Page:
I have loved Halloween since I was a small child. TV adaptations of MR James ghost stories and anything to do with the paranormal were required viewing in my home. These were made all the more frightening as my grandmother got exceeding deaf, necessitating the TV volume to be always turned up to high.
I always enjoyed dressing up at Halloween and one of my earliest memories was crashing head-first into my friend Jodey while dressed up as a ghost. Our local church used to hold Halloween parties and one lady always used to appear as a witch with her face painted green and strangely sporting a pair rubber gloves which made her seem all the more sinister. Later these celebrations were done away with as Halloween began to be seen as encouraging the occult so they changed to 'Hallelujah' parties - but it was never the same. One of the best parties I went to was at a friends house in the country. It was old and creepy and spread out over several floors so seemed even more exotic after my ordinary bungalow. My friend's uncle made us creep up and down the stairs by candlelight as he told ghost stories, which no doubt started my love of investigations in haunted houses.
The only part of Halloween I felt hard done by was the purchase of a Halloween Lantern. Every year I begged my mum to buy a proper pumpkin and every year I ended up with a Halloween swede. It's only now since reading about the traditions of Halloween that I learnt that a swede was really much more authentic. The tradition of the the Jack O' Lantern came from Ireland and was usually carved from a turnip. Halloween was part of the pagan tradition that celebrated the 1st of November - Samhain, the day of the dead. The Celts believed that Samhain marked the end of one year and the beginning of another and on the eve of Samhain the dead would rise up and mingle with the living. People would go from door to door collecting wood for sacred bonfires, food for Samhain feasting or offerings for the spirits. Often people would dress up in costume to prevent spirits from recognising them and to trick the ghosts into thinking they were one of their own.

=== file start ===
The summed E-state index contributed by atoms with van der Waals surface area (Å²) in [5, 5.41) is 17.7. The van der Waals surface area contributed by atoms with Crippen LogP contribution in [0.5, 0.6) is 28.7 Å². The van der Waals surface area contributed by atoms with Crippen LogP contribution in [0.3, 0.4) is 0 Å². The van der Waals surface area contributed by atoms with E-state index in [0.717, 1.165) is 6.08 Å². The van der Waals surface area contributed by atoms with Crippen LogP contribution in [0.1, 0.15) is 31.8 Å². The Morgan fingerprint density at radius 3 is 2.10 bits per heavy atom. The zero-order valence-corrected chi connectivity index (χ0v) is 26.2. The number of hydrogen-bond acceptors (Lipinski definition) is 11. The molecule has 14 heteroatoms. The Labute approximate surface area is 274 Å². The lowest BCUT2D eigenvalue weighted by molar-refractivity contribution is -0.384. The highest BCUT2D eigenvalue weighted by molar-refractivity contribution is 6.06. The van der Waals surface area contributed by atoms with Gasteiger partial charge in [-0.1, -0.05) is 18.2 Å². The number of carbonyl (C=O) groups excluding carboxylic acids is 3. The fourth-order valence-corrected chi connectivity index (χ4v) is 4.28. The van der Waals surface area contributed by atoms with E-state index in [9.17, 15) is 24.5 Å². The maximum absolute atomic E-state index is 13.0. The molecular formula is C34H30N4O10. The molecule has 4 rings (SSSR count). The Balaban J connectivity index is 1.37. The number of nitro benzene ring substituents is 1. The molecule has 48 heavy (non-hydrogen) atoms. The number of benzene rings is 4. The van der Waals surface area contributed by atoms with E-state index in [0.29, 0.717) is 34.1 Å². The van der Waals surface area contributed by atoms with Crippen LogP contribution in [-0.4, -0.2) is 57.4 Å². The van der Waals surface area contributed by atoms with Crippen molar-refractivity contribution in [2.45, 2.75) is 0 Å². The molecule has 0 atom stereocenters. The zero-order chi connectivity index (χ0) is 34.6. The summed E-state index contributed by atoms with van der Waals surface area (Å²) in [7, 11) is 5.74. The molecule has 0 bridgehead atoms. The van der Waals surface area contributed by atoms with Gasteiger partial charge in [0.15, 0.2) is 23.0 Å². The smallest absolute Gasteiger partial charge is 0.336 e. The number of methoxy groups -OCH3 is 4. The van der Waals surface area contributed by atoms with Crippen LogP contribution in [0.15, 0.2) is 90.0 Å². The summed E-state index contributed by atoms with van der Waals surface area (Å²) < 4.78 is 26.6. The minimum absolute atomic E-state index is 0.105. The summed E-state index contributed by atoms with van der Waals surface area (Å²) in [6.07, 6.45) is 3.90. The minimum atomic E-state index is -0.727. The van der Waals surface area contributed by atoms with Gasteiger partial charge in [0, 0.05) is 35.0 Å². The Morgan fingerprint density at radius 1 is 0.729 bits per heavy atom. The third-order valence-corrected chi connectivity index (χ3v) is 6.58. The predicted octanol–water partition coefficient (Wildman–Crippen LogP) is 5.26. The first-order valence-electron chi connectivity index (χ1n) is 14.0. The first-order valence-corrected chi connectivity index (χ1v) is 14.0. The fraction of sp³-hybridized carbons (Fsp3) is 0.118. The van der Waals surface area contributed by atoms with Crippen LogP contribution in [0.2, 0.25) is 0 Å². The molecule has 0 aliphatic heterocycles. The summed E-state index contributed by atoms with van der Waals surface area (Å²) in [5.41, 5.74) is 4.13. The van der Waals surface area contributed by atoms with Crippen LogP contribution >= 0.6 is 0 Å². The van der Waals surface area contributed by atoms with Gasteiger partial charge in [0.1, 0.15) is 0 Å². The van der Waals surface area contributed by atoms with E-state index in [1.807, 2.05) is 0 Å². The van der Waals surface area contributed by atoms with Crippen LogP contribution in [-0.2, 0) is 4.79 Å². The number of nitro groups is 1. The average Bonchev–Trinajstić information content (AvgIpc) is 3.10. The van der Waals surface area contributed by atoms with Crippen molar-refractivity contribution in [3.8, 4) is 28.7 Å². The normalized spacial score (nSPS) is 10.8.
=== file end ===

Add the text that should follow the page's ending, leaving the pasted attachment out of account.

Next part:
Although Halloween is celebrated widely in the UK it is now America where the most enthusiasm for Halloween currently resides. The tradition was brought over by Irish Immigrants at the time of the potato famine and now Halloween is the country's second largest commercial holiday. In 2002 I went over to America in late October and it was a revelation. We visited fields full of Halloween pumpkins and Halloween supermarkets selling tombstones, and skeletons and all manner of macabre gifts. The highlight was a trip to San Francisco's Haight-Ashbury district. This is an area usually known for its hippies, but that night it was awash with people in fancy dress. My friends and I were in the usual witches and wizards garb but there was a whole mix of costumes including many characters from Star Wars. Best of all my friend was living in an amazingly spooky looking wooden house that could have graced any episode of 'A Haunting' and could scare the life out of you just by looking too closely at its sinister architecture. Fabulous.